(WASHINGTON) — Hiring jumped last month as U.S. employers added a robust 225,000 jobs, bolstering an economy that faces threats from China’s viral outbreak, an ongoing trade war and struggles at Boeing.
The Labor Department also said Friday that a half-million people streamed into the job market in January, though not all of them found jobs. That influx meant more people were counted as unemployed, and it boosted the jobless rate to 3.6% from a half-century low of 3.5% in December.
The government’s monthly jobs report suggested that businesses remain confident enough in the economy to keep hiring, with the pace of job growth accelerating from a year ago. Solid consumer spending is offsetting drags from the trade war and declining business investment.
Despite the brisk pace of hiring, hourly pay is up just 3.1% from a year earlier, below a peak of 3.5% last fall, though still above the inflation rate.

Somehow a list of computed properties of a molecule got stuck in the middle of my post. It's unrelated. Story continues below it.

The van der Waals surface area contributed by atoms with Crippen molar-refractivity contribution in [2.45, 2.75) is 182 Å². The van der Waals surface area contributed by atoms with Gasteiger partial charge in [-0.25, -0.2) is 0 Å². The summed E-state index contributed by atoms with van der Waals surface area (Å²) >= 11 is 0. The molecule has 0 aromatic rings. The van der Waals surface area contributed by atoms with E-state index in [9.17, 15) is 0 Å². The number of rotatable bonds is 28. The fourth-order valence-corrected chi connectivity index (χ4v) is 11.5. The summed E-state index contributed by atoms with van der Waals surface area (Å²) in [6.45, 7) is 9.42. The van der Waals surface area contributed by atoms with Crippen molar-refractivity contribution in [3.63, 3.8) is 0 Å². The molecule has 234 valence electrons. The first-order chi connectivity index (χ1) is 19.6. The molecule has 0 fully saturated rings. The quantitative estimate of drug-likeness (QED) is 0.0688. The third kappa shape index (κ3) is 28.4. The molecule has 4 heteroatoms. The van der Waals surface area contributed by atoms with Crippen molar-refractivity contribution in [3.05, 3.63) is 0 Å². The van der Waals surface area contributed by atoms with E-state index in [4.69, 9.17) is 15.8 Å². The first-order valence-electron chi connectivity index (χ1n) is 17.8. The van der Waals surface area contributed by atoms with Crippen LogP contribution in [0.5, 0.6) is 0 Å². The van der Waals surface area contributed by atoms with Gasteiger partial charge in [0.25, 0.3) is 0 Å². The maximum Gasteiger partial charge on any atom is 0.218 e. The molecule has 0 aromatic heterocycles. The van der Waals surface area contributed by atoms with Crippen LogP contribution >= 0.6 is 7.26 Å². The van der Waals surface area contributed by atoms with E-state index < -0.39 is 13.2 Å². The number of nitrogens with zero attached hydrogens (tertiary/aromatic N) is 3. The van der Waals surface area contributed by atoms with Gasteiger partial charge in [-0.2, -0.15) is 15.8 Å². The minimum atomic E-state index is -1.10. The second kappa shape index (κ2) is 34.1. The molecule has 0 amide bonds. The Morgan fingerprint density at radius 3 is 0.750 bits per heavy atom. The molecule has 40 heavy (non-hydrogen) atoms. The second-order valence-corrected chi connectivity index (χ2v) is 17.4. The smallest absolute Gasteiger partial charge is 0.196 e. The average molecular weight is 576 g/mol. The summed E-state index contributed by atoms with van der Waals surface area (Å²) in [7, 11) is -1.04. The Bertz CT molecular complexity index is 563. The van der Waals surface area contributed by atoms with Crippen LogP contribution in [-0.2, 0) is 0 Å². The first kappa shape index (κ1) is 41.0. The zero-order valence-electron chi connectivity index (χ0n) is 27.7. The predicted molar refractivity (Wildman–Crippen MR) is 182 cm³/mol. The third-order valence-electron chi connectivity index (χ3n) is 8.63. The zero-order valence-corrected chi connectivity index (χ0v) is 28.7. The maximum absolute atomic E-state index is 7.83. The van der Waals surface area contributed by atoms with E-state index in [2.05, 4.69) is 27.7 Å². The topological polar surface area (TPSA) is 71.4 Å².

The public’s confidence that jobs are plentiful is helping persuade more people without jobs to begin looking for one. Last month, 61.2% of American adults had jobs, the highest proportion since November 2008.
Unusually warm weather likely played a role in strengthening the January job gain, with construction companies adding 44,000 positions, the most since last year. Better winter weather allows more construction projects to proceed.
Americans are also buying more homes, buoyed by lower borrowing costs that stem in part from the Federal Reserve’s three interest rate cuts last year. In December, home construction su
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